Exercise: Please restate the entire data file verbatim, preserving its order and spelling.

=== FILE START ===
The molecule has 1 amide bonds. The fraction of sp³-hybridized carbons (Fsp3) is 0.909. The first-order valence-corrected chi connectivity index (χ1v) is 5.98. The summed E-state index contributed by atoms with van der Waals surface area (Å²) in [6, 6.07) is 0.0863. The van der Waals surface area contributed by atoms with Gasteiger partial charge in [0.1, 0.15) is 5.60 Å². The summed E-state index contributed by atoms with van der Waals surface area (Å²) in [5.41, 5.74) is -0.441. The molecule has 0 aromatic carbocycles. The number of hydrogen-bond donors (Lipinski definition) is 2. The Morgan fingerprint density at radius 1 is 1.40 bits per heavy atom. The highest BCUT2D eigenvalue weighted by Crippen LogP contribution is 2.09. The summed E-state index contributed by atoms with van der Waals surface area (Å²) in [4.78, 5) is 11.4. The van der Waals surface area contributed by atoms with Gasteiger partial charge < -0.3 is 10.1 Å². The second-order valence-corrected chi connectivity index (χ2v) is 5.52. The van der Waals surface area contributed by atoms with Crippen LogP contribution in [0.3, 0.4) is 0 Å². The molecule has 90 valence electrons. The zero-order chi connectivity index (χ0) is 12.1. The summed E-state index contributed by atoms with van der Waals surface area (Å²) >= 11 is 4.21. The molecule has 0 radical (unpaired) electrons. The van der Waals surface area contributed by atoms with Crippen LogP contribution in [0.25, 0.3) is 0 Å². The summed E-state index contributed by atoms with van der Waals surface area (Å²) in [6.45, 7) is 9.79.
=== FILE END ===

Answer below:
The molecule has 1 amide bonds. The fraction of sp³-hybridized carbons (Fsp3) is 0.909. The first-order valence-corrected chi connectivity index (χ1v) is 5.98. The summed E-state index contributed by atoms with van der Waals surface area (Å²) in [6, 6.07) is 0.0863. The van der Waals surface area contributed by atoms with Gasteiger partial charge in [0.1, 0.15) is 5.60 Å². The summed E-state index contributed by atoms with van der Waals surface area (Å²) in [5.41, 5.74) is -0.441. The molecule has 0 aromatic carbocycles. The number of hydrogen-bond donors (Lipinski definition) is 2. The Morgan fingerprint density at radius 1 is 1.40 bits per heavy atom. The highest BCUT2D eigenvalue weighted by Crippen LogP contribution is 2.09. The summed E-state index contributed by atoms with van der Waals surface area (Å²) in [4.78, 5) is 11.4. The van der Waals surface area contributed by atoms with Gasteiger partial charge < -0.3 is 10.1 Å². The second-order valence-corrected chi connectivity index (χ2v) is 5.52. The van der Waals surface area contributed by atoms with Crippen LogP contribution in [0.3, 0.4) is 0 Å². The molecule has 90 valence electrons. The zero-order chi connectivity index (χ0) is 12.1. The summed E-state index contributed by atoms with van der Waals surface area (Å²) >= 11 is 4.21. The molecule has 0 radical (unpaired) electrons. The van der Waals surface area contributed by atoms with Crippen LogP contribution in [0.25, 0.3) is 0 Å². The summed E-state index contributed by atoms with van der Waals surface area (Å²) in [6.45, 7) is 9.79.